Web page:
The majority of the calls I receive now are automated robocalls, or someone trying to upgrade my mobile contract.
You know the ones – “Hi, how are you?”
It’s nice that you’re asking but, cut to the chase so that I can politely say I’m not interested, thanks for the call, and hang up.
Anyway, that is both a black mark on how our details are sold to companies for profit and the fact that more and more people are realising the humble voicenote is the way forward.
I’m delighted it’s replacing phone calls, which, unless the person calling has messaged first to check if now is a good time, is basically someone assuming that you’re going to be able to drop whatever else you’re doing at that moment because it suits them.
In singing the praises of the voicenote, Mashable says it could also replace typed-out messages as well:
Whenever you need to tell an exceptionally long story or explain something that your thumbs don’t have the energy to type out, audio messages are there for you. And whenever you want to let someone know you’re actually laughing at something they said, sending a clip of your cackle is infinitely more gratifying than texting another tired, insincere “lol.”
Audio messages are great time savers, and they’re also a perfect way to show someone that you feel extra comfortable expressing yourself to them…
Hang on, isn’t sending voicenotes back and forth essentially the same as a phone call?
Incorrect buzzer noise – no, it is vastly different:
While voice messages allow you to year your contacts speak, they’re more like using a walkie talkie than having a phone call. They have the audio benefits of a call — such as allowing you to hear tone of voice and inflections — but they nix the anxiety factor, and also give you a chance to respond in a delayed fashion.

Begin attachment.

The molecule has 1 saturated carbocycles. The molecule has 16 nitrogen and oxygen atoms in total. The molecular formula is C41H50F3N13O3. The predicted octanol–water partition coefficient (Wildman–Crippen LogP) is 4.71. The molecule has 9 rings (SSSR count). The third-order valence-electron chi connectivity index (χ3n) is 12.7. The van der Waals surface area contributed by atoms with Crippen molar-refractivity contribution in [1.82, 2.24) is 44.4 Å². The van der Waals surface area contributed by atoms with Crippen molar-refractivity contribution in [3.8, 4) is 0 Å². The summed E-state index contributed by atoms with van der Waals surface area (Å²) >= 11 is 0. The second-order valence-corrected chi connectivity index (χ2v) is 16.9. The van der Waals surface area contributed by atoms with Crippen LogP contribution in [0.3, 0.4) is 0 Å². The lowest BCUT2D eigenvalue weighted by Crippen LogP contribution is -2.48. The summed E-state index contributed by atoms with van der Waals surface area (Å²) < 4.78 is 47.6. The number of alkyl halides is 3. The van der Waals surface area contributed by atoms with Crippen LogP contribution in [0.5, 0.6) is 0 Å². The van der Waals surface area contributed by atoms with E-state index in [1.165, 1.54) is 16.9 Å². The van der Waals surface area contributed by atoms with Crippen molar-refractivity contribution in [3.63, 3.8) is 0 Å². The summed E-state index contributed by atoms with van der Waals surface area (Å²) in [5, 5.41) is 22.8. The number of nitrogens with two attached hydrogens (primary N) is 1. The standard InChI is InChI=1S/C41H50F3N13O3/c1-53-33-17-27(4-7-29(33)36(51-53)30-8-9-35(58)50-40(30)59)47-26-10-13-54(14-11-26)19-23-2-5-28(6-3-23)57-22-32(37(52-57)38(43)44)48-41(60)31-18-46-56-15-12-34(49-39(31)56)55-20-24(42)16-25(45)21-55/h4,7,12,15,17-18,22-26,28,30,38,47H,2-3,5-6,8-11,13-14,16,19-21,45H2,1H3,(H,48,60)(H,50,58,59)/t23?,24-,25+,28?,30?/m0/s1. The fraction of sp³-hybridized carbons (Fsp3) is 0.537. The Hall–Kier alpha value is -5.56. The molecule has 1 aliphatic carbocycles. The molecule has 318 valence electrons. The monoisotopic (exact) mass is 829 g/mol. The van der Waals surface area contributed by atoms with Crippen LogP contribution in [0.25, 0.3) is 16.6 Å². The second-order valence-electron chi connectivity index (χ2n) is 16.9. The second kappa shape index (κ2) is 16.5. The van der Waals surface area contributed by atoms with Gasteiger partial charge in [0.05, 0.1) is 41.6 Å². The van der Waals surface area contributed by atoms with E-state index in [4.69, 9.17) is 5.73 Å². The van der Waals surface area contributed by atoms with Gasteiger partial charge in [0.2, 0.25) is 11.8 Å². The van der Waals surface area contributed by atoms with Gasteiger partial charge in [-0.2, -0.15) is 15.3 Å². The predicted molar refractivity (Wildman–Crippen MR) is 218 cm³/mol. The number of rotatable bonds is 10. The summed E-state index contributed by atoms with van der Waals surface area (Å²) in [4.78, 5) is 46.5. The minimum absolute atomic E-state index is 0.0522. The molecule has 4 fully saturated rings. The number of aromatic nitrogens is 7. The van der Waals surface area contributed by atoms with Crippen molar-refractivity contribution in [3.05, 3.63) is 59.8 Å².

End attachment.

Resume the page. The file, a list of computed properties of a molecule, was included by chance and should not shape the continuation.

You send me a six-minute voicenote – all good, when I have six minutes to listen to it, I will do so. I can then fire off my own voicenote when I have time.
People who don’t enjoy typing save on the hassle, and people who don’t enjoy receiving phone calls out of the blue also win.
Everyone’s a winner. Look at us, all winning.
At this stage, for the technologically inept, we should point out a very simple trick. If you push play on a voicenote in WhatsApp, and lift the phone to your ear, the sound stops playing out of the ‘loudspeaker’, and instead comes out of the phone speaker, directly into your ear.
Perfect for when you’re standing in a queue at Woolies, and you don’t want anybody to know your pal has asked that you pick up a second bottle of Chardonnay to plough through over lunch.
I guess one downside of voicenotes is that they can be forwarded on, and on, and on, and next thing South Africans are flocking to the bottle store in fear, but the same is true for text messages, even if they tend to have less impact.
Ultimately, phone calls have their time and place, but as we become more used to employing voicenotes in situations where they can be equally as (or more) effective than a call, the revolution will continue.
[imagesource:here] A harrowing scene was left in a guest lodge room in Kempton Park las...
[imagesource:here] We've reached the stage, as humanity, where we believe that every ro...
[imagesource: Sky Sport] Each week, I’ll be putting together a wrap of the weekend’s ...
[imagesource: Atsushi Nishijima / Netflix] New things to watch alert! The trailers f...
[imagesource: YouTube/ Ozzy Man Reviews] Well, I suppose it was only a matter of time. ...